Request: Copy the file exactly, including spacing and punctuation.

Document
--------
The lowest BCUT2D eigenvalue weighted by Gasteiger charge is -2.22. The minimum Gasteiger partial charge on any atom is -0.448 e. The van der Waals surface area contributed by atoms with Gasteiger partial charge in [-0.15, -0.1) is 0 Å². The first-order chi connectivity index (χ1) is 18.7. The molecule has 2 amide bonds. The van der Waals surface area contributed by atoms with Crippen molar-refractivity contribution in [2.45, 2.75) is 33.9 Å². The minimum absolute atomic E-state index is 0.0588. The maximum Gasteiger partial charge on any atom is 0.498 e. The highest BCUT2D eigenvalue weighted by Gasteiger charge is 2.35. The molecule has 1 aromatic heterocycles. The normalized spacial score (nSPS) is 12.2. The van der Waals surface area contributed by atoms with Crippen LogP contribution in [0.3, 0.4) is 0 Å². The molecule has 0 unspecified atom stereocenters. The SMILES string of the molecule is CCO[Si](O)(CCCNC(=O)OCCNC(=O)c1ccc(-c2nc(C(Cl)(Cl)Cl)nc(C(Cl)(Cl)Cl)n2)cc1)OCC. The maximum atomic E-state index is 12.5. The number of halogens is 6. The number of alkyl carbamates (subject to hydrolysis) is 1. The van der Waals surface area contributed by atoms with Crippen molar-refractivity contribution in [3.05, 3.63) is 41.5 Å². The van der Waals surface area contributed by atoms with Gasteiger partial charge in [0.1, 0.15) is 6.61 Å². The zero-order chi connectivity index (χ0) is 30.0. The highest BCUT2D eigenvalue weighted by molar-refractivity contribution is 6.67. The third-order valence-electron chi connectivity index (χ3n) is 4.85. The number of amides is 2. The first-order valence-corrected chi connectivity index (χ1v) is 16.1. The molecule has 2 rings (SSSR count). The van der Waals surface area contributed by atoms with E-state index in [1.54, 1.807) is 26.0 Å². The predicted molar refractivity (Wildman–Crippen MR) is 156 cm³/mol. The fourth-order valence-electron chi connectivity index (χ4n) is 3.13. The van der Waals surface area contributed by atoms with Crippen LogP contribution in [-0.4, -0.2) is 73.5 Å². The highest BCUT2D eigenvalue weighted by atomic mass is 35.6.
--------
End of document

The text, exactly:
The lowest BCUT2D eigenvalue weighted by Gasteiger charge is -2.22. The minimum Gasteiger partial charge on any atom is -0.448 e. The van der Waals surface area contributed by atoms with Gasteiger partial charge in [-0.15, -0.1) is 0 Å². The first-order chi connectivity index (χ1) is 18.7. The molecule has 2 amide bonds. The van der Waals surface area contributed by atoms with Crippen molar-refractivity contribution in [2.45, 2.75) is 33.9 Å². The minimum absolute atomic E-state index is 0.0588. The maximum Gasteiger partial charge on any atom is 0.498 e. The highest BCUT2D eigenvalue weighted by Gasteiger charge is 2.35. The molecule has 1 aromatic heterocycles. The normalized spacial score (nSPS) is 12.2. The van der Waals surface area contributed by atoms with Crippen LogP contribution in [0.3, 0.4) is 0 Å². The molecule has 0 unspecified atom stereocenters. The SMILES string of the molecule is CCO[Si](O)(CCCNC(=O)OCCNC(=O)c1ccc(-c2nc(C(Cl)(Cl)Cl)nc(C(Cl)(Cl)Cl)n2)cc1)OCC. The maximum atomic E-state index is 12.5. The number of halogens is 6. The number of alkyl carbamates (subject to hydrolysis) is 1. The van der Waals surface area contributed by atoms with Crippen molar-refractivity contribution in [3.05, 3.63) is 41.5 Å². The van der Waals surface area contributed by atoms with Gasteiger partial charge in [0.1, 0.15) is 6.61 Å². The zero-order chi connectivity index (χ0) is 30.0. The highest BCUT2D eigenvalue weighted by molar-refractivity contribution is 6.67. The third-order valence-electron chi connectivity index (χ3n) is 4.85. The number of amides is 2. The first-order valence-corrected chi connectivity index (χ1v) is 16.1. The molecule has 2 rings (SSSR count). The van der Waals surface area contributed by atoms with E-state index in [1.54, 1.807) is 26.0 Å². The predicted molar refractivity (Wildman–Crippen MR) is 156 cm³/mol. The fourth-order valence-electron chi connectivity index (χ4n) is 3.13. The van der Waals surface area contributed by atoms with Crippen LogP contribution in [-0.4, -0.2) is 73.5 Å². The highest BCUT2D eigenvalue weighted by atomic mass is 35.6.